The Pepsi Ad, United Airlines and Sean Spicer.
Disasters, it is said, come in threes.
The good folks at Pepsi had their sights on engaging the latest iteration of their generation—the Mo-llenials—the generation that followed the Millenials that just looks like more of the same, and they made an ad with a celebrity famous for being born to a famous family, but with no other discernible skill.
The idea was not unlike fellow ads on television at the time, a shallow, pretentious and ridiculously artificial message for a generation of people living similar pretend lives in social media. All perfectly lit and treated and smiling and wonderfully fortunate, but at the same time so very sensitive to the earth and justice and fun sneakers. In the ad, a celebrity famous only for being born famous, leaves a modeling shoot to join another, that is set in the theme of a protest staged by Benetton and Urban Outfitters. Stereotypes and derivative themes ensue. The model gives the model cop a Pepsi and all is well on main street USA.
Cue the outrage.
How dare they, what an abomination, so shallow, so marginalizing. The social media cognoscenti poised to press their indignation emoji button huffed and puffed and took the ad down. Pepsi was just about to seriously apologize when…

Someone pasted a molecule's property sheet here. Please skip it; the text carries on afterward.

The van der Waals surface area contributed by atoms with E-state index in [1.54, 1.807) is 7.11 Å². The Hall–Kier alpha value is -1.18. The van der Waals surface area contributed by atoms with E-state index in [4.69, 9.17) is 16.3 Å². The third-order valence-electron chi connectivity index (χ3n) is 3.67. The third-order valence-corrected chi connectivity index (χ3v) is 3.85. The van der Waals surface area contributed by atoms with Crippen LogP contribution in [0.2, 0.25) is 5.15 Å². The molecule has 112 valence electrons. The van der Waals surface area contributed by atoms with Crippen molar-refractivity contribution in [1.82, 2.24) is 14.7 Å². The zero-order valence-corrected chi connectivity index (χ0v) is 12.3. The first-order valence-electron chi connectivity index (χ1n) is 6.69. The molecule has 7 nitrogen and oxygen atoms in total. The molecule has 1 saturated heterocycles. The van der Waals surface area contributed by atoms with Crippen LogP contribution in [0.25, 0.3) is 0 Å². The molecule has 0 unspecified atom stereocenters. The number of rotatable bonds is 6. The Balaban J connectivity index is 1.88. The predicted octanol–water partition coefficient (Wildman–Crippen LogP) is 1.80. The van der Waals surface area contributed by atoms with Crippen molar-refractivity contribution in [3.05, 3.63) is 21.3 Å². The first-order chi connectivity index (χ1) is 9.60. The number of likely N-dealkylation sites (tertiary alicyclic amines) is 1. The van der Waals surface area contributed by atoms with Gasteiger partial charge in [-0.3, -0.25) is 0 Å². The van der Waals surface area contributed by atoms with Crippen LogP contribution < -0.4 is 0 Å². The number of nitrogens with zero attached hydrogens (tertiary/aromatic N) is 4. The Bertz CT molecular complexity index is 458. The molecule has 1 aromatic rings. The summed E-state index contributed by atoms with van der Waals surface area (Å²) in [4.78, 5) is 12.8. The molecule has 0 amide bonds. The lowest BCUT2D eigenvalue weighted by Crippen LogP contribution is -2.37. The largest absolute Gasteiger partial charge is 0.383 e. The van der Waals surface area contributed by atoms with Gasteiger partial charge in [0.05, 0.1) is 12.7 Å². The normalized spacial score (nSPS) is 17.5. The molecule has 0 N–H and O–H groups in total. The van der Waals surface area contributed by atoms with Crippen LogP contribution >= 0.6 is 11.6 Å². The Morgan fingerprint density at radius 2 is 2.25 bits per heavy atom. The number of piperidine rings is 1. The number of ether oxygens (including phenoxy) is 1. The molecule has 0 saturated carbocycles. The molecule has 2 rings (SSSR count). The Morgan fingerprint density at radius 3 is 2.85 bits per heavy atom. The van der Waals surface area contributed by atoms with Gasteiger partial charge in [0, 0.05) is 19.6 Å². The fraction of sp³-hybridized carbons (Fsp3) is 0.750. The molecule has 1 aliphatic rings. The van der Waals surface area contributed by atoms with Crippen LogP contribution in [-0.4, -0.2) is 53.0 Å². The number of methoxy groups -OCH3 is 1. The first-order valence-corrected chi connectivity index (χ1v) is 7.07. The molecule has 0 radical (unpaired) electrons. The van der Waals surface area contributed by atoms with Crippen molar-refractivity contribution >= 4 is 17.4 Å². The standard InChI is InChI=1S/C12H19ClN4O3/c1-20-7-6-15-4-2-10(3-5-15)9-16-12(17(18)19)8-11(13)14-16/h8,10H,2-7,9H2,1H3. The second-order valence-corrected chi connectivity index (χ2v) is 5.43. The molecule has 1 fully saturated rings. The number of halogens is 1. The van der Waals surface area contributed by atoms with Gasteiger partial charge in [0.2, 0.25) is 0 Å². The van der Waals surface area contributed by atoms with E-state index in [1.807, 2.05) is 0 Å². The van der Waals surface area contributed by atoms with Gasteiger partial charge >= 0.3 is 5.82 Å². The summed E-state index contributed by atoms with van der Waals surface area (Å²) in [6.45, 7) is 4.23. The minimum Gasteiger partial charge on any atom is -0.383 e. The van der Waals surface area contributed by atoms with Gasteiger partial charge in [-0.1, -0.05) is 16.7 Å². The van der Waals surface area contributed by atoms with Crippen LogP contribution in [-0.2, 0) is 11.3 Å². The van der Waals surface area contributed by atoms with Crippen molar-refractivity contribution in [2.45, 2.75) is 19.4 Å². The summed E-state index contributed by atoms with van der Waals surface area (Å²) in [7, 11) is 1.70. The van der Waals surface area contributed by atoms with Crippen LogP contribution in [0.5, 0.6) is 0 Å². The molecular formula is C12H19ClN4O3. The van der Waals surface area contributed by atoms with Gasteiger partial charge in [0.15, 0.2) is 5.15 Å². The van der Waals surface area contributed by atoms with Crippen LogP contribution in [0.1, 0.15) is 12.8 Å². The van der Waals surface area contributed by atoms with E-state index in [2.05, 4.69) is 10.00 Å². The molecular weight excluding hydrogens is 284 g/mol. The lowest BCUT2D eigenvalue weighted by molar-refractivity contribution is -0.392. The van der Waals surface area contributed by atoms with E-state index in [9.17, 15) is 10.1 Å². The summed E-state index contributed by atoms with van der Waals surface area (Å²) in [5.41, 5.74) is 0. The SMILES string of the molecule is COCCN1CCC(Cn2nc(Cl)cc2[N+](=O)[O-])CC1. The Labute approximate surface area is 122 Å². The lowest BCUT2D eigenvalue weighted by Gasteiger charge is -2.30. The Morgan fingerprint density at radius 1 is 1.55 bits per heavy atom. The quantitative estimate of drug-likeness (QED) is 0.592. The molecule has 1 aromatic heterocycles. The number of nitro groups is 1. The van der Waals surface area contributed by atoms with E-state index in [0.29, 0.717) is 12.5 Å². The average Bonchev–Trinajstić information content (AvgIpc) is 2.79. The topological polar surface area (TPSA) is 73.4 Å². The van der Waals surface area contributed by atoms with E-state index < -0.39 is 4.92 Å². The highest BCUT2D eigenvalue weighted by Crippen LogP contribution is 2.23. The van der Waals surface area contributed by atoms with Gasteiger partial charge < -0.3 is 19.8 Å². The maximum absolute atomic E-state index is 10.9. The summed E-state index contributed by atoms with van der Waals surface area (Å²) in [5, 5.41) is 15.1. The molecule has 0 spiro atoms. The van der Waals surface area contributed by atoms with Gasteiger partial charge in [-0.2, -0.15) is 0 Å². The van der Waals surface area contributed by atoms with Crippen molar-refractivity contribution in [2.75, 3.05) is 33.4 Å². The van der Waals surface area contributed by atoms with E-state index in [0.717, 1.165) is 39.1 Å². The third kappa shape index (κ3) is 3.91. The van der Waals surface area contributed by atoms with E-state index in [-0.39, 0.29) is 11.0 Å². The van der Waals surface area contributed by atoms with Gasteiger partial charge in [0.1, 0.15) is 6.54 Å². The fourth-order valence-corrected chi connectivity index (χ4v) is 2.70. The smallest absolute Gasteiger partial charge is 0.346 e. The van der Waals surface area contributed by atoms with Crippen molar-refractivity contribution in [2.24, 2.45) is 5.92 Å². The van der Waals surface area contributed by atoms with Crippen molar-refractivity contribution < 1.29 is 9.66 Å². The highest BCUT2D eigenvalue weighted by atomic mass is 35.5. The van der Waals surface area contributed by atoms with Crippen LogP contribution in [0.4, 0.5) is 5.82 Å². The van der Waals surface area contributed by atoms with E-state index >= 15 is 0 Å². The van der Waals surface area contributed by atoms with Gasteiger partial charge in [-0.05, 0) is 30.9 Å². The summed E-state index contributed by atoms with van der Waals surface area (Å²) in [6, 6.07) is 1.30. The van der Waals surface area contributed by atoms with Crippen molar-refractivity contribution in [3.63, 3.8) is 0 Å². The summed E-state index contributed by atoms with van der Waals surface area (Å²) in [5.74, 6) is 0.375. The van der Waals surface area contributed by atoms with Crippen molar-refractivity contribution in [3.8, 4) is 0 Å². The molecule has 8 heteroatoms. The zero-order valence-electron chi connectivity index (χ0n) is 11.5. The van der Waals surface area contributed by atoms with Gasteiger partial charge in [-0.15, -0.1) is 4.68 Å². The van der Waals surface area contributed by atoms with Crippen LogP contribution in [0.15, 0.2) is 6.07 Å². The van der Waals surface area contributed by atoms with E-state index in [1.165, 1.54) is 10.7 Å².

The good folks at United Airlines were doing what airlines have been doing to their customers for generations, treating them shabbily and with spectacular disregard, taking them for granted and transporting them like recalcitrant cattle, sucking every piece of profit margin out of every square inch of every fuselage in the fleet.
But one Friendly Skies staffer took the time-honored customer service policy as literal, it reads “Feel free to abuse the passengers, they are so annoying.” So, he beat and dragged a customer off an oversold flight. The contract says they can. That employee has almost certainly been viciously counseled and will have to undergo some kind of anger management. However, to set things right, the CEO of United came out straight to proclaim, United had every right to beat the snot out of that doctor. First, it says so in the contract, and second, he’s Asian, and he was so annoying.
Somebody at United apparently got through to their CEO, while he was creating his press statements on intermittent breaks from his retreat with the Bilderbergs, to advise him to change his approach, which he did, but it was too late, he was doomed unless…
The White House Press Secretary defended Hitler. “Even Hitler didn’t use gas on his own people.”
Everyone agreed, the Pepsi Ad seemed really bad at first, and then we all realized it was just pretend and silly actually, when we all had the chance to watch the real-life United Airlines fiasco, and really get mad for a good reason; and just as we were lighting our torches with our Mileage Plus statements, Sean Spicer reminded us all what criminally ignorant really looks like. We are the Spicer Generation. That is bad.
Perhaps as a gesture of international remediation we should all reconsider Nickelback, were they really all that awful?